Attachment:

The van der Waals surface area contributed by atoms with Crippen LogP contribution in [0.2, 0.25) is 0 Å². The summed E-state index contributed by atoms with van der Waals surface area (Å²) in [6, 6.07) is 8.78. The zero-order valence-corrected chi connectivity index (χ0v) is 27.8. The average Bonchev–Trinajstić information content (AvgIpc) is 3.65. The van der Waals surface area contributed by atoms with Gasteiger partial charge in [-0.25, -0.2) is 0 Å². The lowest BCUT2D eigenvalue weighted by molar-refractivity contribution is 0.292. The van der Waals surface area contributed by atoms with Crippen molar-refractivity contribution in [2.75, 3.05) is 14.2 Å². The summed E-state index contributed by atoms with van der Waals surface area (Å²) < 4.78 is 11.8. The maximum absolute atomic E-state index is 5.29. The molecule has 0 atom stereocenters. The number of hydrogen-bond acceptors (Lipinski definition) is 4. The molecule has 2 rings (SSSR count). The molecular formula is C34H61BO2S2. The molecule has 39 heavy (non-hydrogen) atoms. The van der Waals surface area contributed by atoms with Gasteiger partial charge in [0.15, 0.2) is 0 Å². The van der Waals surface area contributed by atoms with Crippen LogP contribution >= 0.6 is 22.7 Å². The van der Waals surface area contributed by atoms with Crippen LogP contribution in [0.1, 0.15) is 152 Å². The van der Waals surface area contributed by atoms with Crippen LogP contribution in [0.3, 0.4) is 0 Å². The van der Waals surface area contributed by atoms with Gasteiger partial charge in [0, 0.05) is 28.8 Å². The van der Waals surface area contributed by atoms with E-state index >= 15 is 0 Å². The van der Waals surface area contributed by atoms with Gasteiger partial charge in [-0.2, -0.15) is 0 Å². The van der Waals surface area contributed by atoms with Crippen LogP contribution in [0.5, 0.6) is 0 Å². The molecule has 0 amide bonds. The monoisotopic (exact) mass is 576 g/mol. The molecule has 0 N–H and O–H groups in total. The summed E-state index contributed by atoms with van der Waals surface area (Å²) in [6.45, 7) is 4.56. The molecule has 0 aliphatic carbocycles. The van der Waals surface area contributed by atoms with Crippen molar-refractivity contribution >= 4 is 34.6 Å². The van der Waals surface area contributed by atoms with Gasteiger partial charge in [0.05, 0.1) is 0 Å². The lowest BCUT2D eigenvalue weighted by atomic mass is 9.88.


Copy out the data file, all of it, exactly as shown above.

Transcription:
The van der Waals surface area contributed by atoms with Crippen LogP contribution in [0.2, 0.25) is 0 Å². The summed E-state index contributed by atoms with van der Waals surface area (Å²) in [6, 6.07) is 8.78. The zero-order valence-corrected chi connectivity index (χ0v) is 27.8. The average Bonchev–Trinajstić information content (AvgIpc) is 3.65. The van der Waals surface area contributed by atoms with Gasteiger partial charge in [-0.25, -0.2) is 0 Å². The lowest BCUT2D eigenvalue weighted by molar-refractivity contribution is 0.292. The van der Waals surface area contributed by atoms with Crippen molar-refractivity contribution in [2.75, 3.05) is 14.2 Å². The summed E-state index contributed by atoms with van der Waals surface area (Å²) < 4.78 is 11.8. The maximum absolute atomic E-state index is 5.29. The molecule has 0 atom stereocenters. The number of hydrogen-bond acceptors (Lipinski definition) is 4. The molecule has 2 rings (SSSR count). The molecular formula is C34H61BO2S2. The molecule has 39 heavy (non-hydrogen) atoms. The van der Waals surface area contributed by atoms with Gasteiger partial charge in [0.15, 0.2) is 0 Å². The van der Waals surface area contributed by atoms with Crippen LogP contribution >= 0.6 is 22.7 Å². The van der Waals surface area contributed by atoms with Crippen LogP contribution in [0.1, 0.15) is 152 Å². The van der Waals surface area contributed by atoms with Crippen LogP contribution in [0.3, 0.4) is 0 Å². The van der Waals surface area contributed by atoms with Gasteiger partial charge in [0, 0.05) is 28.8 Å². The van der Waals surface area contributed by atoms with E-state index >= 15 is 0 Å². The van der Waals surface area contributed by atoms with Gasteiger partial charge in [-0.2, -0.15) is 0 Å². The van der Waals surface area contributed by atoms with Crippen LogP contribution in [0.5, 0.6) is 0 Å². The molecule has 0 amide bonds. The monoisotopic (exact) mass is 576 g/mol. The molecule has 0 N–H and O–H groups in total. The summed E-state index contributed by atoms with van der Waals surface area (Å²) in [6.45, 7) is 4.56. The molecule has 0 aliphatic carbocycles. The van der Waals surface area contributed by atoms with Crippen molar-refractivity contribution >= 4 is 34.6 Å². The van der Waals surface area contributed by atoms with Gasteiger partial charge in [0.05, 0.1) is 0 Å². The lowest BCUT2D eigenvalue weighted by atomic mass is 9.88.